In the photograph above the items stacked on the beds on the right of the path need to be sorted, thrown or repurposed so that the beds are clear ready for next year. The bed that has all the buckets and milk bottles of sand on will go to the cut down water butt once I have melted or drilled a few drainage hole in it. I did remove the tap so I know that along with the crack in the bottom of the water butt there is a way out for the water.

I want to make up some cold frames over the Winter months to fit the secondary glazing panels I have to use on the beds and help warm up the soil and get a faster start sowing and growing next year.

Friday, 19 November 2021

Snow Fear Of Snow On The Plot

 


My newsfeed has been warning me for some time about an artic wind and the possibility of snow over the UK, first it was anticipated and reported to take place on the weekend of the 13th & 14th of November, which didn’t happen and in fact, I was on the plot on Sunday the 14th November in a tee shirt with a fleece tied around my waist to keep my back warm as we worked, it was quite sunny and warmish for the time of year.

Now the warnings to Brits of freezing temperatures and heavy snow to fall across swathes of the country from next week keep popping up but they are other news media just regurgitating the Express post.

The Met Office has updated its forecast for next week and warned “snow likely across higher ground and possibly falling to low levels at times"., telling the Express newspaper that temperatures could fall by 10 degrees after 7C-10C highs at the weekend.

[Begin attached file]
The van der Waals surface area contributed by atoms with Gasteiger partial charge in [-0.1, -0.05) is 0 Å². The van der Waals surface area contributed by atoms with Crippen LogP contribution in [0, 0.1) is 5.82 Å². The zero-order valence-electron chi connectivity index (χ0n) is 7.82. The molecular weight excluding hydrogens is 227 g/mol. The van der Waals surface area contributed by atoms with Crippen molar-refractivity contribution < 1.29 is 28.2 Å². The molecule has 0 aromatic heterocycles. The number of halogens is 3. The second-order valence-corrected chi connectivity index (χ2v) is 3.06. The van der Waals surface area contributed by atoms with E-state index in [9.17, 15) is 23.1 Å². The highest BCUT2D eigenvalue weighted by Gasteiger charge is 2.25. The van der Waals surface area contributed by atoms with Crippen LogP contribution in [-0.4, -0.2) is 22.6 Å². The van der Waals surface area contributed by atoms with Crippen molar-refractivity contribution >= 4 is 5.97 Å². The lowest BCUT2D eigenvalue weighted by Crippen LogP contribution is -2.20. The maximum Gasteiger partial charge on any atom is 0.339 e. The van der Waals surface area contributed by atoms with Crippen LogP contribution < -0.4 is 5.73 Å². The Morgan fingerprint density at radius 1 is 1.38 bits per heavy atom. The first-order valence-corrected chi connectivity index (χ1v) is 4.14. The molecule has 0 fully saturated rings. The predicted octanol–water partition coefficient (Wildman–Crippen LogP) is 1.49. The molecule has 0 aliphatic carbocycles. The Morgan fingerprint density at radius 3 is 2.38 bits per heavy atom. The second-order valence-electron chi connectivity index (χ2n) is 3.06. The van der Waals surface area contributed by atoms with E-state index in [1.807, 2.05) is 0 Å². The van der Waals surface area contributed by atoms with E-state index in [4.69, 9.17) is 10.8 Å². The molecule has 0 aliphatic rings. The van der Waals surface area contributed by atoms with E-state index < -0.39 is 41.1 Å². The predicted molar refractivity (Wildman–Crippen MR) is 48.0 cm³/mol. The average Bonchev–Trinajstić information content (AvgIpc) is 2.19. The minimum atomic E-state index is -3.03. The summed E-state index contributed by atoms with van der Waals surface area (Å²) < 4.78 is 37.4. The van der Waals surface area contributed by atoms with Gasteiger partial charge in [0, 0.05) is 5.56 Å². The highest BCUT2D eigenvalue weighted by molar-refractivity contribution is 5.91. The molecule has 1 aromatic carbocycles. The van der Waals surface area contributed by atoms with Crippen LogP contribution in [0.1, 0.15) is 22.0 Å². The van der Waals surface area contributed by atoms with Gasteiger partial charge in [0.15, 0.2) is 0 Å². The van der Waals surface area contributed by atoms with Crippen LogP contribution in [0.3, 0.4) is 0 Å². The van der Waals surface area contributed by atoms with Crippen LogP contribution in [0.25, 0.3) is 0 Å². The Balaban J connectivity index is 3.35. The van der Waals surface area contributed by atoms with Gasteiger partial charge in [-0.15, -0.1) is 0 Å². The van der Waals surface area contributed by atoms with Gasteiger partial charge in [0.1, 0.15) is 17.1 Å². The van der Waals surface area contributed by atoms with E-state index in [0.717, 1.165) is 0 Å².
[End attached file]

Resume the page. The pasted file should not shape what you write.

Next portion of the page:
This information is based on WXCharts maps are showing snow first hitting the north of the UK and then moving south over the following couple of days.

After a largely mild November, the cold weather is set to come from Arctic winds which will bring freezing temperatures and has slashed odds on it becoming the coldest November on record and the betting odds have been slashed.

Temperatures could be around zero or 1C in parts of the country Monday 1st December, WXCharts maps suggest. 

I had not heard of WXCharts but have heard of and my go to app is Ventusky so I've taken a look at the snow possibility on that, and this is what I have found. 


Looks like snow is going to hit Scotland on Sunday 28th November 


Getting thick in the highlands of Scotland, moving into Ireland and Mid West UK on Monday.


 Sweeping down into Wales Tuesday 30th November 


1st Dec looking like the worst of the snow may be over and receding in England. 

Looking at the Weather based on the Allotment Postcode looks like coldest days will be Saturday 27th & Sunday 28th November. Ventusky is showing some really cold weather in Scotland and the rest of the UK 


The Perceived Temperatures with the wind chill factor don't look good at all !


At the end of the day we will just have to wait and see, and use Dads Weather Stone.




Thursday, 18 November 2021